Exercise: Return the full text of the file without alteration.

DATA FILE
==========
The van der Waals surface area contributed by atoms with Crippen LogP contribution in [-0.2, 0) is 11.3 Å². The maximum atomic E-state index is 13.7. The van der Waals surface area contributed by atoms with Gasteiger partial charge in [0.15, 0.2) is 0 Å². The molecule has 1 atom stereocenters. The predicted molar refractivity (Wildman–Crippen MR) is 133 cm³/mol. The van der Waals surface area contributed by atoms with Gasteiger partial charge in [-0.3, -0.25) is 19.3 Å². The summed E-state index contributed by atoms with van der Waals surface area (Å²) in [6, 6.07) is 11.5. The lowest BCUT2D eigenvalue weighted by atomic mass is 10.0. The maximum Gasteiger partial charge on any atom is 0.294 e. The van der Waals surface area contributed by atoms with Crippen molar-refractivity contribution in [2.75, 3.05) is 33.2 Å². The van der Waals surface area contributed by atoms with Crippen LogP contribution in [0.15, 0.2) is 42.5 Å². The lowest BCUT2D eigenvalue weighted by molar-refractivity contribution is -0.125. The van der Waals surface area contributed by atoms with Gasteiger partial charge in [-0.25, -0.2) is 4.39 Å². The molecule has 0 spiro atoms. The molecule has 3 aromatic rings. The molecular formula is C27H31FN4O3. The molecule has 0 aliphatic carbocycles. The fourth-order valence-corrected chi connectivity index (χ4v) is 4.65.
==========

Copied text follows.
The van der Waals surface area contributed by atoms with Crippen LogP contribution in [-0.2, 0) is 11.3 Å². The maximum atomic E-state index is 13.7. The van der Waals surface area contributed by atoms with Gasteiger partial charge in [0.15, 0.2) is 0 Å². The molecule has 1 atom stereocenters. The predicted molar refractivity (Wildman–Crippen MR) is 133 cm³/mol. The van der Waals surface area contributed by atoms with Gasteiger partial charge in [-0.3, -0.25) is 19.3 Å². The summed E-state index contributed by atoms with van der Waals surface area (Å²) in [6, 6.07) is 11.5. The lowest BCUT2D eigenvalue weighted by atomic mass is 10.0. The maximum Gasteiger partial charge on any atom is 0.294 e. The van der Waals surface area contributed by atoms with Crippen molar-refractivity contribution in [2.75, 3.05) is 33.2 Å². The van der Waals surface area contributed by atoms with Crippen LogP contribution in [0.15, 0.2) is 42.5 Å². The lowest BCUT2D eigenvalue weighted by molar-refractivity contribution is -0.125. The van der Waals surface area contributed by atoms with Gasteiger partial charge in [-0.25, -0.2) is 4.39 Å². The molecule has 0 spiro atoms. The molecule has 3 aromatic rings. The molecular formula is C27H31FN4O3. The molecule has 0 aliphatic carbocycles. The fourth-order valence-corrected chi connectivity index (χ4v) is 4.65.